Dr. Stephen K. Opuni, Chief Executive Officer of the Food and Drugs Board (FDB), has said he has been receiving threatening text messages and calls since he embarked on a crusade to ensure that unwholesome food and drugs are not brought into the country.
"People feel I am ruining their otherwise lucrative businesses by insisting that they meet the stringent quality and safety controls as enshrined in the FDB guidelines before their imported items are allowed onto the Ghanaian market," he told the Times in an interview Wednesday.
Dr Opuni said Ghanaians could not afford the experience of other African countries whose markets were flooded with cheap and unwholesome goods.
He said despite the threats, his office would remain focused on its mission to ensure that food and drugs on the Ghanaian market were safe and measured up to international quality and standards.
Dr. Opuni said he had not reported the matter to the police because he was not bothered about the threats.
Commenting on the loading of the unwholesome rice at the Tema Harbour, Dr Opuni said FDB's investigations had revealed that the shipping agent, Super Maritime, was the same company that brought unwholesome rice to the Takoradi Port some time ago.
The company, in December last year, imported 6,000 bags of weevil infested rice which it fumigated with a high concentrated Aluminium Phosphide (a 57 per cent poisonous compound) after which 2,000 tonnes was re-bagged and released on to the market.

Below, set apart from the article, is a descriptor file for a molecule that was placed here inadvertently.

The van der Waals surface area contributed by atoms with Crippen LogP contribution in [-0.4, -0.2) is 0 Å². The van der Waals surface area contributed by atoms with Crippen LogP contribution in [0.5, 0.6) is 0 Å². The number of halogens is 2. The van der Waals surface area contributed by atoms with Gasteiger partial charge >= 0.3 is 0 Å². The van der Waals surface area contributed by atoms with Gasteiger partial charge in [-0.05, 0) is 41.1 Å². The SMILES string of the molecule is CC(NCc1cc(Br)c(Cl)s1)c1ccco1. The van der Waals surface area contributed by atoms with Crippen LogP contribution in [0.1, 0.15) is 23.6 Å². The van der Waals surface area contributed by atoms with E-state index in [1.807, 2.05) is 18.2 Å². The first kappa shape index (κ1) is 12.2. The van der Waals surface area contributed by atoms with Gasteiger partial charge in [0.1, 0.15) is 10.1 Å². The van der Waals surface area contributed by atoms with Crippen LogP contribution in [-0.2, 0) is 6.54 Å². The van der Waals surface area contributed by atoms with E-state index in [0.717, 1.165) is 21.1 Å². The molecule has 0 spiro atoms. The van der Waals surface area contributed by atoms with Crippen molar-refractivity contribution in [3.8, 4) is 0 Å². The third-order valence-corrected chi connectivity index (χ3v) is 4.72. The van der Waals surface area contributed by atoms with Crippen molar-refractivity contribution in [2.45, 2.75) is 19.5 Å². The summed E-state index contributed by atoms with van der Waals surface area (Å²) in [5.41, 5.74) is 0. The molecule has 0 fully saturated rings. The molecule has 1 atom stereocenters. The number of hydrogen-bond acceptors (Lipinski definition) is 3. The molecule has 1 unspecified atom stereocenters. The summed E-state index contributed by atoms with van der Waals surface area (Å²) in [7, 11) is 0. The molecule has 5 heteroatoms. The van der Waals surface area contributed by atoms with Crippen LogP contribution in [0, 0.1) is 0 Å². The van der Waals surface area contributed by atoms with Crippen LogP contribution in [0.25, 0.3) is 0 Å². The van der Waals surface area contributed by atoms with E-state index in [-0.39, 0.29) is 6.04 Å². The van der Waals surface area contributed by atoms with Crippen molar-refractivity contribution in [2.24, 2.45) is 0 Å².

Dr. Opuni said the company, on December 7,2009 acting as an agent for a South African, brought to the Tema Port, 11,466 tonnes of weevil-infested rice which had either been rejected by Sierra Leone and Guinea because it was unwholesome.
He said the ship, MV. Stefans, which brought the consignment, berthed at Tema Harbour where the Port Health Authority fumigated it.
Thereafter, 15,000 bags were discharged from the ship to Shed 8 during the Yuletide. So far, none of the government agencies at the port has accepted responsibility for the discharge of the rice.
"The FDB, in liaison with National Security, Customs Excise and Preventive Service (CEPS) and other relevant agencies, then took immediate steps to prevent the release of the rice onto the market by quarantining the 15,000 bags in shed 8 at the Tema Port," he said.
Dr. Opuni said shortly after the rice had been quarantined, another agent, Scanship, came forward to claim that the rice was consigned to the company and was on transit to Burkina Faso.
"The company was told that if the rice was bad for Ghanaians, it was equally bad for the Burkinabes," he said.
Dr Opuni said the high level of weevil infestation, the foul odour, discolouration and the fact that some had caked were indication that the rice was bad.
To ensure that the consignment was not offloaded in any West African country for re-bagging and re-exported to Ghana, he said efforts were being made to alert neighbouring West African countries about the ship and its cargo.
Meanwhile, the 15,000 bags discharged during the Christmas holidays have been loaded onto the vessel, MV. Stefan is, to be re-exported by 2 pm yesterday instead of the original take-off scheduled for tomorrow.
Source: The Ghanaian Times/Ghana
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